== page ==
Is U.S. Rep. Bob Brady stiffing the Democratic Party in one of the most competitive midterm elections in modern history?
The Democratic Congressional Campaign Committee, the party's congressional arm, recently gave its House members a report card: The document breaks down how much each member helped out the DCCC financially.
According to the report, Brady was given a goal of paying $250,000 in dues to the DCCC in the 2017-18 campaign cycle. His actual contribution: $0.
He had a goal of raising another $250,000 for the DCCC. But as of September, he brought in $30,400.
The report also states that Brady, who is not running for reelection after 20 years in the U.S. House, has donated nothing this cycle to Democrats in the nation's tightest races.
Some Democrats are grumbling over the alleged stinginess of Brady, who is staying on as leader of Philadelphia's Democratic Party after more than three decades in that post.
"It's pathetic that he wouldn't help out the DCCC when we have so many competitive races in our area," said one Democratic consultant. "Having a Democratic Congress would do a ton to help Philadelphia, and it's not like Bob Brady has a lot better to do with his time. Brady's refusal to give money is a thumb in the eye of Democrats angry about Donald Trump."
In a phone call, Brady said that "for the past 20 years, I paid my dues."
But this election cycle is different, he said: "We're not required to pay dues if we don't run for reelection."
Clout asked a spokesperson for the DCCC if that is true. He didn't immediately respond to our question.
There may be a reason Brady hasn't given more. He spent much of 2017 under FBI investigation after it was disclosed that Brady's campaign gave $90,000 to a primary challenger in 2012 who dropped out of the race.
Brady, who was not charged with a crime, has said that he "got a complete bill of health" clearing him.
But it cost him. According to campaign-finance reports, he spent almost $511,000 on legal fees over the last two years.
Republicans in Pennsylvania have a long history of tying Democrats and other political foes to convicted Philadelphia cop-killer Mumia Abu-Jamal.
Sen. Pat Toomey; Rep. Brian Fitzpatrick; and his brother, former Rep. Mike Fitzpatrick, all did it.
After this year's midterm elections, we can add New Jersey Rep. Tom MacArthur to that list: He began running TV ads this week suggesting that Andy Kim, a former national security official under President Barack Obama, is connected to Abu-Jamal.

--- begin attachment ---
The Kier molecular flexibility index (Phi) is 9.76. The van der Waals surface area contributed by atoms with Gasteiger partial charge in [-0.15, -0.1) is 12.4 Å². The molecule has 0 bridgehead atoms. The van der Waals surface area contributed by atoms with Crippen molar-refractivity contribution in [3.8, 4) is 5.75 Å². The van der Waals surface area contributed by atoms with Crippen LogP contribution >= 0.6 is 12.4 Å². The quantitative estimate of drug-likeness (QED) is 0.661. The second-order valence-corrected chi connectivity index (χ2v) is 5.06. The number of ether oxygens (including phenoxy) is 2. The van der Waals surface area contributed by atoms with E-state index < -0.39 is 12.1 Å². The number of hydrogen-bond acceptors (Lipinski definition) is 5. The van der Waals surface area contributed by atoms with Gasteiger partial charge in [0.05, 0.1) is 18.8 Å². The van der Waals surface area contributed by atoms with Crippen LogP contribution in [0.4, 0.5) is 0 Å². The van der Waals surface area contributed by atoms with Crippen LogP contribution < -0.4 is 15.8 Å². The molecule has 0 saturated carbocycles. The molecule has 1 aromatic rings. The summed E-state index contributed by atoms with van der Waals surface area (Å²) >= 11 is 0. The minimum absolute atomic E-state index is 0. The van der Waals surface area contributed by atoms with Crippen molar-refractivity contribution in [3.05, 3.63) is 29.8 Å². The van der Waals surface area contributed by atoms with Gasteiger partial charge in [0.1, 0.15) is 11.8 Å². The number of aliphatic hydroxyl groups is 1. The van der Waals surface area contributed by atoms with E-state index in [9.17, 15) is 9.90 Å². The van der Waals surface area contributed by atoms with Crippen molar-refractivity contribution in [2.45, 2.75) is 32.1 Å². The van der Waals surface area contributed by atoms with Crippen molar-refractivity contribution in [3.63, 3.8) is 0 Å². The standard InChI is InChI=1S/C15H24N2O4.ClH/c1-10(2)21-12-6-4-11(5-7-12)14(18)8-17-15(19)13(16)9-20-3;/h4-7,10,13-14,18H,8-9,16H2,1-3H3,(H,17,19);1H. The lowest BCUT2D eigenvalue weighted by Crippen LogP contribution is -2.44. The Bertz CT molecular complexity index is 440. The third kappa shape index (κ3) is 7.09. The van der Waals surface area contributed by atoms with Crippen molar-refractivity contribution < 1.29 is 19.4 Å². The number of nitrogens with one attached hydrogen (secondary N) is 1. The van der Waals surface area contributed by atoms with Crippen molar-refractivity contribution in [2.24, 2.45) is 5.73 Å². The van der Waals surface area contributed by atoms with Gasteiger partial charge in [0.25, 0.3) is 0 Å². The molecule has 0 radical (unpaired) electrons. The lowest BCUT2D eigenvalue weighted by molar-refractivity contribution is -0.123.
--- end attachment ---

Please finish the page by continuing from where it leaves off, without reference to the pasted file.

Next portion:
The ads are similar to an anti-Kim mailer that Republicans sent out earlier this month featuring photos of both Abu-Jamal and the Weather Underground's Bill Ayers, who was implicated in a bombing of the Pentagon.
MacArthur has been hammering this theme since the summer, when he said in an interview that Kim founded a "radical political organization" called Rise Stronger while preparing to run for Congress. In his TV ad, he said the group "promoted" books by Abu-Jamal and Ayers.
The Kim campaign said the link to the books was to a third-party site, goodreads.com, and was posted by a volunteer.
"It was a sophisticated resistance organization that had a board of directors, incorporated in Delaware, filed with the IRS, and organized large-scale events," said Chris Russell, of the MacArthur campaign.
As someone who worked in the Pentagon, Kim said, he took particular umbrage.
"Tom MacArthur's gross attempt to link Andy with terrorists is reprehensible," said Kim spokesperson Forrest Rilling.
Twitter can be tricky business for a long-shot politician picking fights with a Hollywood celebrity. Maybe it draws attention to the campaign. Maybe you get dunked on, hard.
"Who the hell are you guys to criticize him for expressing his beliefs???" Leib tweeted.
Cheadle rattled off a few of West's more outlandish comments from the meeting and then asked Leib: "Are you also on bath salts? You're running for office?"
It went back and forth for more than an hour, until Leib suggested Cheadle would support his campaign "if you took 10 minutes to get to know me."
Cheadle, unswayed, replied: "I don't even know who your opponent is, but I'm considering endorsing them. Take care, Bryan."